Tuesday, November 27, 2012

Smoked Thanksgiving Turkey!

I hope everybody had a good Thanksgiving weekend. We got a lot of stuff done around the house since I had a four day weekend. Thursday, we went over to Stacy's parents house and had Thanksgiving lunch. It was a nice time of good food and family. Saturday, we made our own Thanksgiving dinner. I smoked a turkey breast and made the green bean casserole. We also turned homemade bread into stuffing and put a  streusel topping on yams whipped with brown sugar and cinnamon. For rolls we broke refrigerated biscuit dough up into pieces, dipped them in garlic butter and layered it in the Pampered Chef Fluted stoneware pan. The pan is like a Bundt pan. The biscuits become pull apart rolls when cooked. For dessert we had homemade pumpkin pie.
 I started prepping the turkey Friday night. I started out by rinsing and patting dry the turkey breast. Next, I rubbed salt in the cavity, under the skin and on the skin. After the salt, I rubbed it with a mixture of pepper and Herbs De Province. It was in a foil pan and I covered it with plastic wrap and foil and put it back in the fridge. Saturday afternoon before I lit the grill, I took the turkey out of the fridge. I mixed Kingsford Original charcoal with about 10 briquettes of Kingsford Mesquite charcoal in my chimney starter and lit it. I also put a few unlit coals on either side of my grill and put my grate in the middle. I got a little distracted by another project we were working on and by the time I checked my coals in the chimney starter they were very white and ashy. I dumped them on the unlit coals on either side of the grill and put my smoker box with apple wood on one side and a handful of chips on the other. I closed the lid for a couple minutes and got the turkey ready.
To get the turkey ready, I removed the plastic wrap and put a whole stick of butter on top of the turkey and put the foil back on. To the foil, I poked a few vent holes in the top. I put the whole thing in between the two piles of coals and inserted a thermometer probe in one side of the turkey. I closed the lid and adjusted my grill vents to maintain about a 250 degree temperature. After about 2 and a half hours the turkey temp was about 148 and the grill temp was about 200 degrees. It was getting close to eating time so I fired up the propane side of my grill and let it heat up. It was 10 degrees outside and I didn't want to add more charcoal. Once the propane side was heated up, I turned off the center burner and moved the turkey to the propane side over the unlit burner. I also turned down the temp to medium low on the other two burners. I was able to maintain about 350 degrees on the grill. I grilled it for another 20 minutes to half an hour until the internal temperature of the turkey reached 160. I took it off the grill and we started eating the sides while the turkey rested for 20 minutes.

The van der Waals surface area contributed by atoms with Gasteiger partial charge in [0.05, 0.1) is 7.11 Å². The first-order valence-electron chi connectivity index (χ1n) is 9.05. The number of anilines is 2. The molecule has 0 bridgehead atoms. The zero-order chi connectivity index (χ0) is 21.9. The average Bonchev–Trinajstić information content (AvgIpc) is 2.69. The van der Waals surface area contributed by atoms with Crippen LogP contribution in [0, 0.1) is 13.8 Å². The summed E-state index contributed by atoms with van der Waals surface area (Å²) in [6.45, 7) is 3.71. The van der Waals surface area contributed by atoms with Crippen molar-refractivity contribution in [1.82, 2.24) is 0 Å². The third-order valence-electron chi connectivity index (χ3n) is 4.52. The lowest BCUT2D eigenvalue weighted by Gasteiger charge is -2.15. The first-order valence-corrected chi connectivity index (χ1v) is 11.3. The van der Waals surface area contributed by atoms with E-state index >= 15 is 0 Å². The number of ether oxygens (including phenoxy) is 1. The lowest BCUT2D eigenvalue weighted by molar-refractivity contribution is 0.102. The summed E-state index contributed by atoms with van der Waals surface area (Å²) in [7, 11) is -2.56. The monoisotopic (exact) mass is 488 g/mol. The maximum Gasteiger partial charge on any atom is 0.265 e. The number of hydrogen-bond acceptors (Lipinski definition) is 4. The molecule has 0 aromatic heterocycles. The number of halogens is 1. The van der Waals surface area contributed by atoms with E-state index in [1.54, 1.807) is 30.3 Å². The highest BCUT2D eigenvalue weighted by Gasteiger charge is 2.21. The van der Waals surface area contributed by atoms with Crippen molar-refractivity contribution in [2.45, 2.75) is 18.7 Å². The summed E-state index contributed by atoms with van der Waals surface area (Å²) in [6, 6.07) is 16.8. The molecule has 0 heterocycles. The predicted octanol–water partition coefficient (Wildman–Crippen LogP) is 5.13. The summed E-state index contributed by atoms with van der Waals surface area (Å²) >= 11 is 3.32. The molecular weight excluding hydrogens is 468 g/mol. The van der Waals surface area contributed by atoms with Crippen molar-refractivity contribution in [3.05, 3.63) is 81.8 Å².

Everything tasted awesome. When we finally cut the turkey it was worth the wait. It was the juiciest most flavorful turkey I ever had. There was a nice smoky and herb taste to it. There was beautiful smoke ring to it. The skin wasn't crispy, but we don't eat the skin. About the only thing I might do differently is rub the skin with a little oil before seasoning to possibly crisp it up and start it smoking earlier. Overall it all was a big success.

MMM, Turkey, Turkey!
This weekend I am going to smoke a pork roast and make pulled pork. I hope everybody has a good rest of their week. Until next time, happy grillin'.

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